Wednesday, May 4th marks, in my mind at least, the unofficial one year birthday of the UDPL STEAM Lab. I mark this as its birthday since May 4th is when our first 3D printer was delivered even though we had already been preparing for STEAM programming since we learned we received the LSTA grant in February of 2015. It was a very exciting day when our first printer showed up. I was nervous because I wasn’t sure that my literature background had prepared me for managing a 3D printer, but luckily our little Cube was user friendly enough that I had our first print done in no time. (We won’t talk about my third print, the dinosaur who was stuck to the print plate and who I stupidly thought could be removed with a steak knife. Although, I’m still incredibly grateful to our P&R director, Derek Dureka for bandaging me up and township manager, Paul Leonard for the ride to Abington. You can barely see the scar and the experience taught me an important lesson about patience and proper object removing procedures!) In twelve months we’ve gone from one 3D printer to four. We’ve held many 3D printing classes for kids as young as Kindergarten through adults. We’ve used our 3D scanner to make lifelike models of some of our volunteers. We’ve developed a way for patrons to submit and pay for 3D printing through our website. And the object we’ve printed most frequently? Doctor Who’s iconic blue Tardis!
But while 3D printing remains the most popular technology in the STEAM Lab, there have been many other changes since last year. Thanks to the generosity of the Friends of UDPL, we were able to renovate the physical space of the STEAM Lab. We went from holding programs on folding tables to hosting events in the sleek new space with tables and cabinets worthy of any lab!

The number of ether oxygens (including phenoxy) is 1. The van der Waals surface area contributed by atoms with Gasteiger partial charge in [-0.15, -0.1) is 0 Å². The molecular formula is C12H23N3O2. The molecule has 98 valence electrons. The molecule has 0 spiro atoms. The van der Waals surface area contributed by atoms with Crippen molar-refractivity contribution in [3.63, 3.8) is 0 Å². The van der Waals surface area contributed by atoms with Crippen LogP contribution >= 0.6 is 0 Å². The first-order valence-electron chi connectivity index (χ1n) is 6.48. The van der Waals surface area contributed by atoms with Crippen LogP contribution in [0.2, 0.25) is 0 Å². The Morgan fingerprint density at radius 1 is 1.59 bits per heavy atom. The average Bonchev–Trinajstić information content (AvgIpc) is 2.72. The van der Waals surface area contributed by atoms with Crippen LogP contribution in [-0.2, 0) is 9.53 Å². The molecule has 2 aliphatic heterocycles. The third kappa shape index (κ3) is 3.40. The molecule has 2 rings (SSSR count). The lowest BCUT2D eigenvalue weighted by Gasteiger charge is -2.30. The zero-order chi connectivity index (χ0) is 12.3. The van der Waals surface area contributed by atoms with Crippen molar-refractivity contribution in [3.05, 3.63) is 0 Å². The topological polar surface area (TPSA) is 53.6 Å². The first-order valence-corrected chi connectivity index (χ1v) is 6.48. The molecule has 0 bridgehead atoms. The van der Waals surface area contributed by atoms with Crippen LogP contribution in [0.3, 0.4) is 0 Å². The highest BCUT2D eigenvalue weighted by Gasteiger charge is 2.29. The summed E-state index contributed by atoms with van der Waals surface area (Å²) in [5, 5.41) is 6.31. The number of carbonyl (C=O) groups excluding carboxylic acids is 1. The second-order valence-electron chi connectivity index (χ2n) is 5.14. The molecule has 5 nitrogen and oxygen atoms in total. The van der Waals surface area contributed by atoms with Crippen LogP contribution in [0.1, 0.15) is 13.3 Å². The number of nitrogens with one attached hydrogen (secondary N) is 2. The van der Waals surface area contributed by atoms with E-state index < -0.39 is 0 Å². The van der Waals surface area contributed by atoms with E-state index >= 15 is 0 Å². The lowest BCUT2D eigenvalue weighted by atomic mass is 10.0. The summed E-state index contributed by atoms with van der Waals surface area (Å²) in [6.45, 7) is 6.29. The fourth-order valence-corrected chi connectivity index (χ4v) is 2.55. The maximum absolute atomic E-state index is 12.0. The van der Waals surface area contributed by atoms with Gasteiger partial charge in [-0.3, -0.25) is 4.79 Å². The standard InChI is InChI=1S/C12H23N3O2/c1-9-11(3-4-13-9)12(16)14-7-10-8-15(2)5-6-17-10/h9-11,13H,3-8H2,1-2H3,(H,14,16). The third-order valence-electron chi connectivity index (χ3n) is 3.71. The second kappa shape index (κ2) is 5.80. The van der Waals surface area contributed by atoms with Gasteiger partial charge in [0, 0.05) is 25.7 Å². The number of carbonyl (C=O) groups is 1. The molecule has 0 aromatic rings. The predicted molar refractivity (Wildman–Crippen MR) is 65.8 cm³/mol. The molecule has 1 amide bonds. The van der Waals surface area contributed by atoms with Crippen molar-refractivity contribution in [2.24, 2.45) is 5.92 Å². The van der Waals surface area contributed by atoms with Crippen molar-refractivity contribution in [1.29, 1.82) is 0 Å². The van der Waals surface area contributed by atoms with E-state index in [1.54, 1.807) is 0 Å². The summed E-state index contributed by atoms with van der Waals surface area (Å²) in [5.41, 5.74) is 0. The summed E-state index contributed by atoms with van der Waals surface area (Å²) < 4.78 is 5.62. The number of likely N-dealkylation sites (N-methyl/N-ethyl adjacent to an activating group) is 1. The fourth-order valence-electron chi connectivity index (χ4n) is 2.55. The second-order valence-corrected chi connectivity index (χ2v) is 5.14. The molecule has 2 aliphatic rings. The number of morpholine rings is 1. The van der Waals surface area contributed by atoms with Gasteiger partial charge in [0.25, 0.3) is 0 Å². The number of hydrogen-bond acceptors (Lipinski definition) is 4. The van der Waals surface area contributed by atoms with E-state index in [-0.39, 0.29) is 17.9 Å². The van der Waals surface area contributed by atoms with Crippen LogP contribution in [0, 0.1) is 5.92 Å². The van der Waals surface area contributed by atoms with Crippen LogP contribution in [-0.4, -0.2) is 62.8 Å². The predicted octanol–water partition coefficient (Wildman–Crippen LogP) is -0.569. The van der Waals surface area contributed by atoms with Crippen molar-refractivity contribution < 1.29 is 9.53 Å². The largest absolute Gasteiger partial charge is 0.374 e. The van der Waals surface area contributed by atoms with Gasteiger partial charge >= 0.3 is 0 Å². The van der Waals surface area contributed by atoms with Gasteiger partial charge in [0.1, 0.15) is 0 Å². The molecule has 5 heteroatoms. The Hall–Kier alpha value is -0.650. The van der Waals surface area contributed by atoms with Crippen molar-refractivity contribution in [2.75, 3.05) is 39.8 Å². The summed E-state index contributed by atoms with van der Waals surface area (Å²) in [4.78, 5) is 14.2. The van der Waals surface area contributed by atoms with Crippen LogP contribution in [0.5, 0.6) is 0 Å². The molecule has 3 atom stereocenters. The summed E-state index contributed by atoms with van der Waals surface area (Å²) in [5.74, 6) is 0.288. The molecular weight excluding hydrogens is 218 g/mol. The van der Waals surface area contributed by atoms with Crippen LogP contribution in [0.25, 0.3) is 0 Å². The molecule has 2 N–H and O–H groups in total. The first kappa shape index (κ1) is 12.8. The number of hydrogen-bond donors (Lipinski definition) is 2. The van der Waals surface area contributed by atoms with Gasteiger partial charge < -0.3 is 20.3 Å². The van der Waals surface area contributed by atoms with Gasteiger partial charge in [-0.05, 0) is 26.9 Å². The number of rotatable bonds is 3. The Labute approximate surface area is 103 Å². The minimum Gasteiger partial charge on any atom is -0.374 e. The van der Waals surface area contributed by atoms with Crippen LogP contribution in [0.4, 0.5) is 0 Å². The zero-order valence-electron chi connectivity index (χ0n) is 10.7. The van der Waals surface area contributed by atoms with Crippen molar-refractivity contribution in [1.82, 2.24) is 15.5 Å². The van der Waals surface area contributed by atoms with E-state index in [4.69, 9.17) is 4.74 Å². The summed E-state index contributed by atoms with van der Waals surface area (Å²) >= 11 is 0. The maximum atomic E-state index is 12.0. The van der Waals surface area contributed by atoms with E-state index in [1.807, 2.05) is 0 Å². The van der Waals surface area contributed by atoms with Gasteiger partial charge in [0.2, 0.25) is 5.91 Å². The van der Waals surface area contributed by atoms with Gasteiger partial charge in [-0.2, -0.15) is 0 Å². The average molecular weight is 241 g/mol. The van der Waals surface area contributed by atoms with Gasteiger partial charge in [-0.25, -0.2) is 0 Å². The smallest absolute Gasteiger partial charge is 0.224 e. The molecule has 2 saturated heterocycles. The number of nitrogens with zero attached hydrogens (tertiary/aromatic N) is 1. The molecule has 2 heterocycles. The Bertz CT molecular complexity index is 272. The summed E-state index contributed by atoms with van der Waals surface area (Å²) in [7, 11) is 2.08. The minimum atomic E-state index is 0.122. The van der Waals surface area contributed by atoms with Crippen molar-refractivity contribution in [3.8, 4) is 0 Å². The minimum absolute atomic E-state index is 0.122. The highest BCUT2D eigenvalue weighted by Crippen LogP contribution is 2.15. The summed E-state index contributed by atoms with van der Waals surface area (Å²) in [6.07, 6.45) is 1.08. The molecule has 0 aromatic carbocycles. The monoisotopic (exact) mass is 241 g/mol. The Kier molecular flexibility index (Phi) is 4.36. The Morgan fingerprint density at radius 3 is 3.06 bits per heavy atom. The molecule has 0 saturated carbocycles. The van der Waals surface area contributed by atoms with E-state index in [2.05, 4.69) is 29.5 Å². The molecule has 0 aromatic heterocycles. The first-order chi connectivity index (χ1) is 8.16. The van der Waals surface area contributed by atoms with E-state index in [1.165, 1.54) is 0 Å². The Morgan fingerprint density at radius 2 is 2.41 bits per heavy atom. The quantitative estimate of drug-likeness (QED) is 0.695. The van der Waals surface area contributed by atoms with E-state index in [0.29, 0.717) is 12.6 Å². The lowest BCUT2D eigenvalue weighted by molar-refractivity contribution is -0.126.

We’ve also added more innovative programs as the year has gone one. We are hosting a workshop for the National STEM Video Game Challenge this coming week. We’re excited to be partnering with eLine Media and the Joan Ganz Cooney foundation to present an event that will introduce students to how video games are created! And as 2016 continues, UDPL will also host Philadelphia TechGirlz events and we’ve also recently been approved to be one of the first open-registration locations for the national group, Girls Who Code.
When I became a librarian, I didn’t expect to spend so much of my day working with technology. But that doesn’t mean that I’m upset by it! It’s been an incredibly rewarding year and I can’t wait to see what the future brings!